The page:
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 You know it makes sense.
You know it makes sense.
Owlette wrote:
Jonny996 wrote:
Sorry I should have said, if it’s snowing on Christmas Day in your village, it really is like a movie scene & something very few actually get to experience. The kids will be blown away, in fact I’m sure I seen my wife crying with joy


Also hoping for snow on Christmas Day. So novel as we don't get that in the UK.


For me, it would worth doing a Christmas trip just for that. Austria would probably be the safest bet for snow.
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 Otherwise you'll just go on seeing the one name:
Otherwise you'll just go on seeing the one name:
I loved going away at Christmas, we'd usually hotel and fly so small pressies and stuff bought in resort. We'd either have a Xmas early st home first or when we got back depending when the hols fell. The snow etc is magical and the resorts do some great festivities, mulled wine and santa etc.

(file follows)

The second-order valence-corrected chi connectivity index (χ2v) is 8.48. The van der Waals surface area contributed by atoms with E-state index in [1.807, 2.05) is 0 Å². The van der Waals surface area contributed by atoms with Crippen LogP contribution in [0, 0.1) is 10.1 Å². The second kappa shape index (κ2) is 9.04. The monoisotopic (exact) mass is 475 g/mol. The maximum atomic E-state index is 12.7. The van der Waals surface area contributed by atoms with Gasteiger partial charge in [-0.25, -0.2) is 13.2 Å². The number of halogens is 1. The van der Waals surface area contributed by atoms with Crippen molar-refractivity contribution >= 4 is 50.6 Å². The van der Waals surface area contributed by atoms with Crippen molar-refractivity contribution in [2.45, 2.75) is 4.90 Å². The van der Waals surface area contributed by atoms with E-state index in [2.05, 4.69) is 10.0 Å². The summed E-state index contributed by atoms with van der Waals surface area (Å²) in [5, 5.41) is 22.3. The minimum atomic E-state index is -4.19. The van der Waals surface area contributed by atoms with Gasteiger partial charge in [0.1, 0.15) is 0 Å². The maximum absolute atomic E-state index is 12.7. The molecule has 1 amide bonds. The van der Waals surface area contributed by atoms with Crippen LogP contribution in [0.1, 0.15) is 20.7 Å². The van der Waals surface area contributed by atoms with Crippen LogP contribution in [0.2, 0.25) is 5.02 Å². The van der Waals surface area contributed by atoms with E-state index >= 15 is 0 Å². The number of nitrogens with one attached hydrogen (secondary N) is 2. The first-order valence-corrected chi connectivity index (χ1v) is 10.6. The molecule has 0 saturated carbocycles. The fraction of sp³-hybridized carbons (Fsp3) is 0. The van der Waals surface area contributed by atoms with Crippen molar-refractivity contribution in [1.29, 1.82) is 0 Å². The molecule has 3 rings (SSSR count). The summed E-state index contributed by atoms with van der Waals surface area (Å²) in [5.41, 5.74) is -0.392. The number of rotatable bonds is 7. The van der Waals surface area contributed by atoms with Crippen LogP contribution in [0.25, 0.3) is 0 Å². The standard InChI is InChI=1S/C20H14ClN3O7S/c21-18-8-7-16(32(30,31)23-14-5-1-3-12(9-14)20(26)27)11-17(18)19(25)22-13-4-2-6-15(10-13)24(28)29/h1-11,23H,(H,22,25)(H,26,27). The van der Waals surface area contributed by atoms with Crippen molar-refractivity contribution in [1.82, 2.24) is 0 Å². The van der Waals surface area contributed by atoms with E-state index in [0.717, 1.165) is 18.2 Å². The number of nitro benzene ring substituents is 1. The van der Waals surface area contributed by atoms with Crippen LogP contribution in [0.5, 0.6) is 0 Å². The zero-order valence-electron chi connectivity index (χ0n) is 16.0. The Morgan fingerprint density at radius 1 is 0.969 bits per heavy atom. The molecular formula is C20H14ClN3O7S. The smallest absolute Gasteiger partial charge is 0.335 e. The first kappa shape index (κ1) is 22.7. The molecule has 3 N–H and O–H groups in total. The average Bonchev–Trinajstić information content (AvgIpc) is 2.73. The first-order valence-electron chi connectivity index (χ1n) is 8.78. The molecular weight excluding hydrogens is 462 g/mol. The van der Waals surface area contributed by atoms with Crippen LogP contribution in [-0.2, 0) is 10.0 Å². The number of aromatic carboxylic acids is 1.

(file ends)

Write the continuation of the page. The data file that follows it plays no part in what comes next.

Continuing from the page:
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 Poster: A snowHead
Poster: A snowHead
Oleski wrote:
Probably doesn't apply to you, as your kids are older. We leave a note for Santa under our home Christmas tree saying we are away and asking him to bring the smaller presents to us in France and leave the bigger onces here. This way kids get a nice welcome back home presents.

Also when everyone is in the car ready to go, I do the final checks to make sure everything is locked and turned off while also munching up the mince pies with milk and hiding the carrots back into cupboard.